Where it is sometimes winter, but always Christmas

Last year I wrote of an experience that I will always remember during this season. It involves a French Christmas hymn, Cantique de Noël. The English rendition, Oh, Holy Night, is beautiful, but the French is inextricably tied to my sacred celebration.

It was first performed at a time when our people faced the winter on the plains in 1847. One hundred and fifty years later, I faced a crowd of French people and sang it for the first time.

The literal translation:

A Canticle for Christmas
Christians, this is the solemn hour where the man-God descends unto us,
to erase the original stain and to bring the wrath of his Father to an end:
The world shudders with hope on this night, which gives it a Savior.
People, to your knees and await your deliverance.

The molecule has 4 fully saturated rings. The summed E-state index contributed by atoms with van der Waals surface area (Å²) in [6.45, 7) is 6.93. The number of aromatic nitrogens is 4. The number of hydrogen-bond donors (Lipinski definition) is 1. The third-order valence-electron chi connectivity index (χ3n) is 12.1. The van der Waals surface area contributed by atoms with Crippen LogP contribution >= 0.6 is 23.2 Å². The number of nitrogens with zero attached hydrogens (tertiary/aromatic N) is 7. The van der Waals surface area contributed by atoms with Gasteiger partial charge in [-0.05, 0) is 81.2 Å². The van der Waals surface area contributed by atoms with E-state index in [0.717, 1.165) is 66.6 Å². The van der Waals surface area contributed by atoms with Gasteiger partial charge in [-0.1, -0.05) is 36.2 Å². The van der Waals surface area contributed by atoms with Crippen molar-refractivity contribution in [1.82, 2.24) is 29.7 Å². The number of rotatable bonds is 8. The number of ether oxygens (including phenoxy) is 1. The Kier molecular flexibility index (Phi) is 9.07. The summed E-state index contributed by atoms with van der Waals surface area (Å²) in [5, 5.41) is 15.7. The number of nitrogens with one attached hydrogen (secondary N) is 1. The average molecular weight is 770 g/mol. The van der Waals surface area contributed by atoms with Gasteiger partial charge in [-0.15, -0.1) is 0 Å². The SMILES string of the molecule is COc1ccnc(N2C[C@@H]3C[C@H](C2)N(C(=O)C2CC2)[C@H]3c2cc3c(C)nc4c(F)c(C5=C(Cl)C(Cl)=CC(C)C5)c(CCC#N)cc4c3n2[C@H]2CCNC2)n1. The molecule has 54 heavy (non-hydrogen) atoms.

Noël! Noël! Behold the Redeemer!
Noël! Noël! Behold the Redeemer!

The Redeemer broke all bonds, the Earth is free and Heaven is open.
He sees a brother where there was nothing but a slave,
love linking that which was shackled in iron,
Who will tell him of our gratitude?
It is for us that he is born; that he suffers and dies:
People, stand up. Sing your deliverance.
Noël! Noël! Sing the Redeemer!
Noël! Noël! Sing the Redeemer!

God bless us all, my friends. May we enjoy peace and goodwill. May we do God’s work and bless those in need.


  1. Beautiful poetry!

  2. Kevin Barney says:

    Our Stake gave a musical performance (two choirs, various individuals) earlier this month. One brother, an RM from France, sang this song in the original French, and took the time beforehand to give us the background to it. To me having that little bit of context makes a tremendous difference in my capacity to appreciate a song. He did a beautiful job with it.

  3. Steve Evans says:

    Can’t beat a title like that. J., you soft-heart, thanks.

  4. Merci, mon frere.

  5. Beautiful. Thank you.